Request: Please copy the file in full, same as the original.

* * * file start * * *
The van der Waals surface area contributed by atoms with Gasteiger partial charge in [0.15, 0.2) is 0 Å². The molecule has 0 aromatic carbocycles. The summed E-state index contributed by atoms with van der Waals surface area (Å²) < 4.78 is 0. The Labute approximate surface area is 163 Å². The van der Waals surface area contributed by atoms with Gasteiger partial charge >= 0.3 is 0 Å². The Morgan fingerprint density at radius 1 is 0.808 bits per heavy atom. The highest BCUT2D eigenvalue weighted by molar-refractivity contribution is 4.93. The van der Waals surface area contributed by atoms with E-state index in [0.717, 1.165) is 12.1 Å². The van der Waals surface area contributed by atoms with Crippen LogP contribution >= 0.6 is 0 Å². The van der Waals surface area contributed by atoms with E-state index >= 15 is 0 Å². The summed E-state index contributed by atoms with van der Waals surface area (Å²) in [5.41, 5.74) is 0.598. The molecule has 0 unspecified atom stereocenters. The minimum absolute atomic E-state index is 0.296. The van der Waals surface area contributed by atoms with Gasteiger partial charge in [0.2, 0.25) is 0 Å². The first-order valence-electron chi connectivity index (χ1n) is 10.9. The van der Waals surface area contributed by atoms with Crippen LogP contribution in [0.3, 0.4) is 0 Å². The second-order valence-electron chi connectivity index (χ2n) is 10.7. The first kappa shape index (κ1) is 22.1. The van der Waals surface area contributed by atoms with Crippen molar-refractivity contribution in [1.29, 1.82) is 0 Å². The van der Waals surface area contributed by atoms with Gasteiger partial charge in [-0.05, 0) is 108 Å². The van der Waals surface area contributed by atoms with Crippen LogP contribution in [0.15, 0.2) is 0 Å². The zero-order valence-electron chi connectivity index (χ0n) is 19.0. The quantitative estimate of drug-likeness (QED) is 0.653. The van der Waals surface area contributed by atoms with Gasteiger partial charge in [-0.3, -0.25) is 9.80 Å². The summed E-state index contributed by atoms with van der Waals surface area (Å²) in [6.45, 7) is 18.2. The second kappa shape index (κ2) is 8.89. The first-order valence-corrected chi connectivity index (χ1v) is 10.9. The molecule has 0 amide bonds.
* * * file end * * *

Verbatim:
The van der Waals surface area contributed by atoms with Gasteiger partial charge in [0.15, 0.2) is 0 Å². The molecule has 0 aromatic carbocycles. The summed E-state index contributed by atoms with van der Waals surface area (Å²) < 4.78 is 0. The Labute approximate surface area is 163 Å². The van der Waals surface area contributed by atoms with Gasteiger partial charge >= 0.3 is 0 Å². The Morgan fingerprint density at radius 1 is 0.808 bits per heavy atom. The highest BCUT2D eigenvalue weighted by molar-refractivity contribution is 4.93. The van der Waals surface area contributed by atoms with E-state index in [0.717, 1.165) is 12.1 Å². The van der Waals surface area contributed by atoms with Crippen LogP contribution >= 0.6 is 0 Å². The van der Waals surface area contributed by atoms with E-state index >= 15 is 0 Å². The summed E-state index contributed by atoms with van der Waals surface area (Å²) in [5.41, 5.74) is 0.598. The molecule has 0 unspecified atom stereocenters. The minimum absolute atomic E-state index is 0.296. The van der Waals surface area contributed by atoms with Gasteiger partial charge in [0.2, 0.25) is 0 Å². The first-order valence-electron chi connectivity index (χ1n) is 10.9. The van der Waals surface area contributed by atoms with Crippen LogP contribution in [0.3, 0.4) is 0 Å². The second-order valence-electron chi connectivity index (χ2n) is 10.7. The first kappa shape index (κ1) is 22.1. The van der Waals surface area contributed by atoms with Crippen molar-refractivity contribution in [1.29, 1.82) is 0 Å². The van der Waals surface area contributed by atoms with Gasteiger partial charge in [-0.05, 0) is 108 Å². The van der Waals surface area contributed by atoms with Crippen LogP contribution in [0.15, 0.2) is 0 Å². The zero-order valence-electron chi connectivity index (χ0n) is 19.0. The quantitative estimate of drug-likeness (QED) is 0.653. The van der Waals surface area contributed by atoms with Gasteiger partial charge in [-0.3, -0.25) is 9.80 Å². The summed E-state index contributed by atoms with van der Waals surface area (Å²) in [6.45, 7) is 18.2. The second kappa shape index (κ2) is 8.89. The first-order valence-corrected chi connectivity index (χ1v) is 10.9. The molecule has 0 amide bonds.